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Breaking the Rules of Grammar and Punctuation in Poetry

Learning the rules of grammar and punctuation is one of the most elementary parts of becoming a writer in the first place. In this regard, poems and poetry seem to be at odds with a great deal of writing and literature in general. Long novels are endlessly edited in order to eliminate all grammatical errors. A short poem can have multiple grammatical errors, and it's considered acceptable in many cases. People who are new to writing might be curious about how to contextualize this situation.

Professional and Amateur Poets

For one thing, it should be noted that both very famous poets and very amateurish poets will try to break the rules of grammar and punctuation with Poems & Poetry. However, the two groups will often do it for different reasons. The professional poets are usually trying to break the rules of grammar and even basic clarity in order to better evoke an emotion or to play around with language.

Rule Breakers

Gertrude Stein

Gertrude Stein is a poet who is famous for playing around with language. Her short poem A Carafe, that is a Blind Glass is a classic example:

"A kind in glass and a cousin, a spectacle and nothing strange a single hurt color and an arrangement in a system to pointing. All this and not ordinary, not unordered in not resembling. The difference is spreading."

In addition to the fact that this very brief poem is made up of run-on sentences and sentence fragments, the meaning of the poem itself is very hard to grasp. There are lots of interpretations of the poem. Some people have said that Stein was trying to get across the fact that things that seem different to other people seem connected to her, that language itself has limits when people are trying to convey their meaning, and there can be limits when it comes to communication.

In this case, Gertrude Stein is breaking the rules of grammar and even clarity in order to support and even to embody this theme. She isn't doing it because she actively despises the rules of grammar and she isn't doing it because she thinks that the rules of grammar should not apply to her. Some amateur poets do this, but they're not trying to make any point in the process. They are breaking the rules of grammar just for the sake of breaking the rules of grammar.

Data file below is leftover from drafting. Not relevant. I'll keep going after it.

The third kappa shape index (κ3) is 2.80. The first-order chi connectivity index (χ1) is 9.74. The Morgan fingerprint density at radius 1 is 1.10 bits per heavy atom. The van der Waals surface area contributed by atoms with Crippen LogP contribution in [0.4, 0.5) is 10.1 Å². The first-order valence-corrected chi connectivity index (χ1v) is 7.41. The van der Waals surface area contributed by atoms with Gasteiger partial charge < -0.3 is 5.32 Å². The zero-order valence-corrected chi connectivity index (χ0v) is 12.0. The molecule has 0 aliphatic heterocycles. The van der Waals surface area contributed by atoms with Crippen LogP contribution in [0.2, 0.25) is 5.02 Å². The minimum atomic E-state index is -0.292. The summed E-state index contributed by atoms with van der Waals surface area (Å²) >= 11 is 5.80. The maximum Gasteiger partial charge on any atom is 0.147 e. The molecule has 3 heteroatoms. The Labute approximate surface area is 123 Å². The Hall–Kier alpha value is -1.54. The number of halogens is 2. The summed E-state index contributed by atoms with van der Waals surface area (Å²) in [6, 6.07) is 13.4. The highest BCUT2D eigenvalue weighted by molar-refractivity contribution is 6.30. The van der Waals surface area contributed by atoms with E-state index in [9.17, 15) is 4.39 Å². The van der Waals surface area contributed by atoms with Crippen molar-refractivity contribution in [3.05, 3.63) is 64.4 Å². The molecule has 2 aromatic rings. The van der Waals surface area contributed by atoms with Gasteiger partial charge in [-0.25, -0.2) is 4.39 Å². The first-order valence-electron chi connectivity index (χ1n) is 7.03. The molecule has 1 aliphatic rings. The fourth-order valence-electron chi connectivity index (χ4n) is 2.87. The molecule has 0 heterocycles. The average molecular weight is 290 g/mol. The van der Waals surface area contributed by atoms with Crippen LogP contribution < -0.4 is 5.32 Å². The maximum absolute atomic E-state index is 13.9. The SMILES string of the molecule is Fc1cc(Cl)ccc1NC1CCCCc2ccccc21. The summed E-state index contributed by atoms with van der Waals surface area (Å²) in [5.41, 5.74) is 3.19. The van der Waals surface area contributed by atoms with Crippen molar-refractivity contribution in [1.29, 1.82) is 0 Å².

Gertrude Stein's large vocabulary is on full display here and the fact that it looks like her sentences are complex sentences with pieces removed serves to highlight the fact that she is familiar with grammar and mainstream writing. She is just choosing to go against the rules to make a point about language and perception.

Tom Pickard

Tom Pickard is another example of a poet who has done this, and his poem nectarine is a good example:

I forgot forget
was lost to me

then a smooth
fur-free fruit
unnamed for days

until I found it
on my tongue

This is a much simpler poem with a more basic use of the language. However, in this case, the highly-fragmented nature of the poem really serves to communicate his theme of nostalgia and the fact that thoughts can really lie below the surface. Once again, Tom Pickard is a poet who is breaking the rules to make a point.

Both poems are difficult to understand and people need to unpack them. However, the poets were not deliberately trying to confuse anyone by breaking the rules of grammar. Breaking the rules of grammar can make something harder to read for the people who are used to a certain type of writing. If the poet is breaking the rules to communicate something more effectively, it works. If the poet just makes the poem harder to understand by breaking the rules, it doesn't.